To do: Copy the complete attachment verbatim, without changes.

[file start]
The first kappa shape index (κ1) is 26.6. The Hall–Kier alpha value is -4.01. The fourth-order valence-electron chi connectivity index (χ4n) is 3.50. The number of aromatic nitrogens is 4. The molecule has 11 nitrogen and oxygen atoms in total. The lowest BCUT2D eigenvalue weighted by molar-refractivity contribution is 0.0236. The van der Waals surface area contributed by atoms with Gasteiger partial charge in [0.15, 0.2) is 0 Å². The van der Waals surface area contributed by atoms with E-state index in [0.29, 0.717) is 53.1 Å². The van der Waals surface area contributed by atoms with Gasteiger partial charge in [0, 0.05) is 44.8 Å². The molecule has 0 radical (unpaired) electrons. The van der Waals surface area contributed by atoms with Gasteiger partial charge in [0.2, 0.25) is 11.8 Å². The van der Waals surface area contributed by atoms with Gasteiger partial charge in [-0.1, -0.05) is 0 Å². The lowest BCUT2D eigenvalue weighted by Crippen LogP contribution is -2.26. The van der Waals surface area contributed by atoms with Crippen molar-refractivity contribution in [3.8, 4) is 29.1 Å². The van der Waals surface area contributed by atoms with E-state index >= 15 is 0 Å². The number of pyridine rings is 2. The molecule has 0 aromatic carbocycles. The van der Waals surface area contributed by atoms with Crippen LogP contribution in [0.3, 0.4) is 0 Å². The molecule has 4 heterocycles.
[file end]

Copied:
The first kappa shape index (κ1) is 26.6. The Hall–Kier alpha value is -4.01. The fourth-order valence-electron chi connectivity index (χ4n) is 3.50. The number of aromatic nitrogens is 4. The molecule has 11 nitrogen and oxygen atoms in total. The lowest BCUT2D eigenvalue weighted by molar-refractivity contribution is 0.0236. The van der Waals surface area contributed by atoms with Gasteiger partial charge in [0.15, 0.2) is 0 Å². The van der Waals surface area contributed by atoms with E-state index in [0.29, 0.717) is 53.1 Å². The van der Waals surface area contributed by atoms with Gasteiger partial charge in [0, 0.05) is 44.8 Å². The molecule has 0 radical (unpaired) electrons. The van der Waals surface area contributed by atoms with Gasteiger partial charge in [0.2, 0.25) is 11.8 Å². The van der Waals surface area contributed by atoms with Gasteiger partial charge in [-0.1, -0.05) is 0 Å². The lowest BCUT2D eigenvalue weighted by Crippen LogP contribution is -2.26. The van der Waals surface area contributed by atoms with Crippen molar-refractivity contribution in [3.8, 4) is 29.1 Å². The van der Waals surface area contributed by atoms with E-state index >= 15 is 0 Å². The number of pyridine rings is 2. The molecule has 0 aromatic carbocycles. The van der Waals surface area contributed by atoms with Crippen LogP contribution in [0.3, 0.4) is 0 Å². The molecule has 4 heterocycles.